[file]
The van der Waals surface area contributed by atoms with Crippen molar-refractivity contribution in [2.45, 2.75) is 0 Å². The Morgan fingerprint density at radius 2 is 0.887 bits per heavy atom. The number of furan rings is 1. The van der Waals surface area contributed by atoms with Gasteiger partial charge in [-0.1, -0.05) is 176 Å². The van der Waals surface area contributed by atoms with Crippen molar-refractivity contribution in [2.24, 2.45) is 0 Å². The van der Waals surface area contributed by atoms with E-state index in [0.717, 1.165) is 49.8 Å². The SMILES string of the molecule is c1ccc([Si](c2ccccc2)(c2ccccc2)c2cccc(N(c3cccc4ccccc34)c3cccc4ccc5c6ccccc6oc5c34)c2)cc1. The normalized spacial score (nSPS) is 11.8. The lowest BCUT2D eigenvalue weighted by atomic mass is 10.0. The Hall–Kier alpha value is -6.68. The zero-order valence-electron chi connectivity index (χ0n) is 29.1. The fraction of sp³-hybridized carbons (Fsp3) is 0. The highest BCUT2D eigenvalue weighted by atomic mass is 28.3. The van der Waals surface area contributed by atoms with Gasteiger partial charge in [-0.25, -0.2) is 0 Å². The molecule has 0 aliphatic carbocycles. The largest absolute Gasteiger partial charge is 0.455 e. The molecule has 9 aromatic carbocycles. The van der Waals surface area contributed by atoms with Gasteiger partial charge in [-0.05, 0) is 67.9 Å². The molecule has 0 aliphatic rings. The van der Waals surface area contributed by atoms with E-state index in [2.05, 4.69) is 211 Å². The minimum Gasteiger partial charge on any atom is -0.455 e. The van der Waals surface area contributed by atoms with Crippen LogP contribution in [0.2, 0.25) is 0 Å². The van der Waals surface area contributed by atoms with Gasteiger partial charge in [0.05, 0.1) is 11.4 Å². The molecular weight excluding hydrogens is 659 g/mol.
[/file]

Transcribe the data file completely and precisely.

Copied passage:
The van der Waals surface area contributed by atoms with Crippen molar-refractivity contribution in [2.45, 2.75) is 0 Å². The Morgan fingerprint density at radius 2 is 0.887 bits per heavy atom. The number of furan rings is 1. The van der Waals surface area contributed by atoms with Gasteiger partial charge in [-0.1, -0.05) is 176 Å². The van der Waals surface area contributed by atoms with Crippen molar-refractivity contribution in [2.24, 2.45) is 0 Å². The van der Waals surface area contributed by atoms with E-state index in [0.717, 1.165) is 49.8 Å². The SMILES string of the molecule is c1ccc([Si](c2ccccc2)(c2ccccc2)c2cccc(N(c3cccc4ccccc34)c3cccc4ccc5c6ccccc6oc5c34)c2)cc1. The normalized spacial score (nSPS) is 11.8. The lowest BCUT2D eigenvalue weighted by atomic mass is 10.0. The Hall–Kier alpha value is -6.68. The zero-order valence-electron chi connectivity index (χ0n) is 29.1. The fraction of sp³-hybridized carbons (Fsp3) is 0. The highest BCUT2D eigenvalue weighted by atomic mass is 28.3. The van der Waals surface area contributed by atoms with Gasteiger partial charge in [-0.25, -0.2) is 0 Å². The molecule has 0 aliphatic carbocycles. The largest absolute Gasteiger partial charge is 0.455 e. The molecule has 9 aromatic carbocycles. The van der Waals surface area contributed by atoms with Gasteiger partial charge in [-0.05, 0) is 67.9 Å². The molecule has 0 aliphatic rings. The van der Waals surface area contributed by atoms with E-state index in [2.05, 4.69) is 211 Å². The minimum Gasteiger partial charge on any atom is -0.455 e. The van der Waals surface area contributed by atoms with Crippen LogP contribution in [0.2, 0.25) is 0 Å². The van der Waals surface area contributed by atoms with Gasteiger partial charge in [0.05, 0.1) is 11.4 Å². The molecular weight excluding hydrogens is 659 g/mol.